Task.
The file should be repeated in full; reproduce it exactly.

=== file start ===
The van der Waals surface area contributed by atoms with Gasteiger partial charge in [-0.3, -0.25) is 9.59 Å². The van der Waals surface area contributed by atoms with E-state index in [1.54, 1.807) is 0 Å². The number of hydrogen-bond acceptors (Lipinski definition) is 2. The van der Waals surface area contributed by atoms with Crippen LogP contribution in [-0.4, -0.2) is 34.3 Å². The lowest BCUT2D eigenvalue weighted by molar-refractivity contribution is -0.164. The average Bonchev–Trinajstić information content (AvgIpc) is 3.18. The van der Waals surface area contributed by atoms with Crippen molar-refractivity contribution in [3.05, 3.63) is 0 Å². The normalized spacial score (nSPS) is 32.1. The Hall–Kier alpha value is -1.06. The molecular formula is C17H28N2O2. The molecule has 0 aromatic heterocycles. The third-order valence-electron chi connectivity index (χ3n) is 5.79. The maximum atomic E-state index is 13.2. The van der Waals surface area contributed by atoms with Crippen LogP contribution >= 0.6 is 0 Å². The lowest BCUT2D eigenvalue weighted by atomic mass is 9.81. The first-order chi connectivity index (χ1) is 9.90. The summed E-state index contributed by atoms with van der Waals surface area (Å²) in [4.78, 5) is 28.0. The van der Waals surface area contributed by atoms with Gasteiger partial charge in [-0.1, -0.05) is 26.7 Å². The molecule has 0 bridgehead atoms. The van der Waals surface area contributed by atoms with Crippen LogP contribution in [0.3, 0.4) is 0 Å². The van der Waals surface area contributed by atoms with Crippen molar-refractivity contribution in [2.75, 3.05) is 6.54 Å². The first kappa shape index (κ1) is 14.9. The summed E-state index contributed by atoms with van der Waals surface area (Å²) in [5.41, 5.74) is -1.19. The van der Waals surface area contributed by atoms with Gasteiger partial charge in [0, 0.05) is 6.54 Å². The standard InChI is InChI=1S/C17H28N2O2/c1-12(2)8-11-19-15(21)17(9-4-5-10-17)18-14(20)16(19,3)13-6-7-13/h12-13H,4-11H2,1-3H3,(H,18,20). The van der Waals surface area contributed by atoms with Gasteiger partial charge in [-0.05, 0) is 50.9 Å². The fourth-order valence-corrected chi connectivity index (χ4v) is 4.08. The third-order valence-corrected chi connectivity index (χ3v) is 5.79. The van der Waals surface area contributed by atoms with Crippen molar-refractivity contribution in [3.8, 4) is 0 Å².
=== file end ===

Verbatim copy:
The van der Waals surface area contributed by atoms with Gasteiger partial charge in [-0.3, -0.25) is 9.59 Å². The van der Waals surface area contributed by atoms with E-state index in [1.54, 1.807) is 0 Å². The number of hydrogen-bond acceptors (Lipinski definition) is 2. The van der Waals surface area contributed by atoms with Crippen LogP contribution in [-0.4, -0.2) is 34.3 Å². The lowest BCUT2D eigenvalue weighted by molar-refractivity contribution is -0.164. The average Bonchev–Trinajstić information content (AvgIpc) is 3.18. The van der Waals surface area contributed by atoms with Crippen molar-refractivity contribution in [3.05, 3.63) is 0 Å². The normalized spacial score (nSPS) is 32.1. The Hall–Kier alpha value is -1.06. The molecular formula is C17H28N2O2. The molecule has 0 aromatic heterocycles. The third-order valence-electron chi connectivity index (χ3n) is 5.79. The maximum atomic E-state index is 13.2. The van der Waals surface area contributed by atoms with Crippen LogP contribution >= 0.6 is 0 Å². The lowest BCUT2D eigenvalue weighted by atomic mass is 9.81. The first-order chi connectivity index (χ1) is 9.90. The summed E-state index contributed by atoms with van der Waals surface area (Å²) in [4.78, 5) is 28.0. The van der Waals surface area contributed by atoms with Gasteiger partial charge in [-0.1, -0.05) is 26.7 Å². The molecule has 0 bridgehead atoms. The van der Waals surface area contributed by atoms with Crippen LogP contribution in [0.3, 0.4) is 0 Å². The van der Waals surface area contributed by atoms with Crippen molar-refractivity contribution in [2.75, 3.05) is 6.54 Å². The first kappa shape index (κ1) is 14.9. The summed E-state index contributed by atoms with van der Waals surface area (Å²) in [5.41, 5.74) is -1.19. The van der Waals surface area contributed by atoms with Gasteiger partial charge in [0, 0.05) is 6.54 Å². The standard InChI is InChI=1S/C17H28N2O2/c1-12(2)8-11-19-15(21)17(9-4-5-10-17)18-14(20)16(19,3)13-6-7-13/h12-13H,4-11H2,1-3H3,(H,18,20). The van der Waals surface area contributed by atoms with Gasteiger partial charge in [-0.05, 0) is 50.9 Å². The fourth-order valence-corrected chi connectivity index (χ4v) is 4.08. The third-order valence-corrected chi connectivity index (χ3v) is 5.79. The van der Waals surface area contributed by atoms with Crippen molar-refractivity contribution in [3.8, 4) is 0 Å².